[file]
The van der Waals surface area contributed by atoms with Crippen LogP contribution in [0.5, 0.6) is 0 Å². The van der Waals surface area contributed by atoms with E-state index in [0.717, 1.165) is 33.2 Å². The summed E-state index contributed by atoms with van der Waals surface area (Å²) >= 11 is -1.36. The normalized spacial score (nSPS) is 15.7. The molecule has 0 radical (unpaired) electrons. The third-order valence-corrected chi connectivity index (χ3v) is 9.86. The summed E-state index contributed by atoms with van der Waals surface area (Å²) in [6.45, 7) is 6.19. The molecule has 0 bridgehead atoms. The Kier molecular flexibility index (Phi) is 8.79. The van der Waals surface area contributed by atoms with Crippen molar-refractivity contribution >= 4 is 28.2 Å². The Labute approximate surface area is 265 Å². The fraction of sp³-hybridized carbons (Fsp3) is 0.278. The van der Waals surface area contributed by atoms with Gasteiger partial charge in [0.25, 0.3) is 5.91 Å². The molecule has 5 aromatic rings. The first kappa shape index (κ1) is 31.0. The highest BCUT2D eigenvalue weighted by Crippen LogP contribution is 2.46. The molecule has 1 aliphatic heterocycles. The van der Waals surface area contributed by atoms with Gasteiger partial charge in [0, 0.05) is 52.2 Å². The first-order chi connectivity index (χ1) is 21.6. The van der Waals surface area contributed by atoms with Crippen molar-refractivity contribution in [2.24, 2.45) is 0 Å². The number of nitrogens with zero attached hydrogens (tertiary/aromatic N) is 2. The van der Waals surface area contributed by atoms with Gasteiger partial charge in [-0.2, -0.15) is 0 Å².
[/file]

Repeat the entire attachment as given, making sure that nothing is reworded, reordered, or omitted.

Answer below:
The van der Waals surface area contributed by atoms with Crippen LogP contribution in [0.5, 0.6) is 0 Å². The van der Waals surface area contributed by atoms with E-state index in [0.717, 1.165) is 33.2 Å². The summed E-state index contributed by atoms with van der Waals surface area (Å²) >= 11 is -1.36. The normalized spacial score (nSPS) is 15.7. The molecule has 0 radical (unpaired) electrons. The third-order valence-corrected chi connectivity index (χ3v) is 9.86. The summed E-state index contributed by atoms with van der Waals surface area (Å²) in [6.45, 7) is 6.19. The molecule has 0 bridgehead atoms. The Kier molecular flexibility index (Phi) is 8.79. The van der Waals surface area contributed by atoms with Crippen molar-refractivity contribution >= 4 is 28.2 Å². The Labute approximate surface area is 265 Å². The fraction of sp³-hybridized carbons (Fsp3) is 0.278. The van der Waals surface area contributed by atoms with Gasteiger partial charge in [0.25, 0.3) is 5.91 Å². The molecule has 5 aromatic rings. The first kappa shape index (κ1) is 31.0. The highest BCUT2D eigenvalue weighted by Crippen LogP contribution is 2.46. The molecule has 1 aliphatic heterocycles. The van der Waals surface area contributed by atoms with Gasteiger partial charge in [0, 0.05) is 52.2 Å². The first-order chi connectivity index (χ1) is 21.6. The van der Waals surface area contributed by atoms with Crippen molar-refractivity contribution in [2.24, 2.45) is 0 Å². The number of nitrogens with zero attached hydrogens (tertiary/aromatic N) is 2. The van der Waals surface area contributed by atoms with Gasteiger partial charge in [-0.2, -0.15) is 0 Å².